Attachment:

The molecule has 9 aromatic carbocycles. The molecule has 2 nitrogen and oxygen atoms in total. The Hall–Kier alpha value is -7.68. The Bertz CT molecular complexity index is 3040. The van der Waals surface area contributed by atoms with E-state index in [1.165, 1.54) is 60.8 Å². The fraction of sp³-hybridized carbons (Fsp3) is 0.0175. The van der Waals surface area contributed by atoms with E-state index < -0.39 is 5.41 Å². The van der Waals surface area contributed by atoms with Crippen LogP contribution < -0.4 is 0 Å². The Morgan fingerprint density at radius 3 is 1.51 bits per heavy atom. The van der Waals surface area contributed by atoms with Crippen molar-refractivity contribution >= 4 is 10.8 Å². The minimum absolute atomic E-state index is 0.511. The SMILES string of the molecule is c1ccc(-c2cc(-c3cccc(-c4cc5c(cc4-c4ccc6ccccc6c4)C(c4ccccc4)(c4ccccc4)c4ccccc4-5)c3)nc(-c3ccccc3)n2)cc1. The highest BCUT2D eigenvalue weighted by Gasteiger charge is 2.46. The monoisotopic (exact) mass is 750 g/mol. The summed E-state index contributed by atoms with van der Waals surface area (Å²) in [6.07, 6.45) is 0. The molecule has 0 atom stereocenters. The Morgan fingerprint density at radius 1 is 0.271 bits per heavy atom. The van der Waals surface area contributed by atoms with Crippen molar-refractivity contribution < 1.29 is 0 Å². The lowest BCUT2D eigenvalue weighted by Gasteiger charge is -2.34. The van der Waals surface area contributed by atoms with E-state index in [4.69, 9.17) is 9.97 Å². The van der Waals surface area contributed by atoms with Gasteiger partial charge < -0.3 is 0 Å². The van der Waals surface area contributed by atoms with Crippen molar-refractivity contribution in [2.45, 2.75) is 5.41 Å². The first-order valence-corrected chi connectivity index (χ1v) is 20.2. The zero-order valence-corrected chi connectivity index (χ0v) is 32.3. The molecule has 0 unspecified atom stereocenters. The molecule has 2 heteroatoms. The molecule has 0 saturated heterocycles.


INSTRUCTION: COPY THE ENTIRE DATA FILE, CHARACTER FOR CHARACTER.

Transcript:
The molecule has 9 aromatic carbocycles. The molecule has 2 nitrogen and oxygen atoms in total. The Hall–Kier alpha value is -7.68. The Bertz CT molecular complexity index is 3040. The van der Waals surface area contributed by atoms with E-state index in [1.165, 1.54) is 60.8 Å². The fraction of sp³-hybridized carbons (Fsp3) is 0.0175. The van der Waals surface area contributed by atoms with E-state index < -0.39 is 5.41 Å². The van der Waals surface area contributed by atoms with Crippen LogP contribution < -0.4 is 0 Å². The Morgan fingerprint density at radius 3 is 1.51 bits per heavy atom. The van der Waals surface area contributed by atoms with Crippen molar-refractivity contribution >= 4 is 10.8 Å². The minimum absolute atomic E-state index is 0.511. The SMILES string of the molecule is c1ccc(-c2cc(-c3cccc(-c4cc5c(cc4-c4ccc6ccccc6c4)C(c4ccccc4)(c4ccccc4)c4ccccc4-5)c3)nc(-c3ccccc3)n2)cc1. The highest BCUT2D eigenvalue weighted by Gasteiger charge is 2.46. The monoisotopic (exact) mass is 750 g/mol. The summed E-state index contributed by atoms with van der Waals surface area (Å²) in [6.07, 6.45) is 0. The molecule has 0 atom stereocenters. The Morgan fingerprint density at radius 1 is 0.271 bits per heavy atom. The van der Waals surface area contributed by atoms with Crippen molar-refractivity contribution < 1.29 is 0 Å². The lowest BCUT2D eigenvalue weighted by Gasteiger charge is -2.34. The van der Waals surface area contributed by atoms with E-state index in [4.69, 9.17) is 9.97 Å². The van der Waals surface area contributed by atoms with Gasteiger partial charge < -0.3 is 0 Å². The van der Waals surface area contributed by atoms with Crippen molar-refractivity contribution in [2.45, 2.75) is 5.41 Å². The first-order valence-corrected chi connectivity index (χ1v) is 20.2. The zero-order valence-corrected chi connectivity index (χ0v) is 32.3. The molecule has 0 unspecified atom stereocenters. The molecule has 2 heteroatoms. The molecule has 0 saturated heterocycles.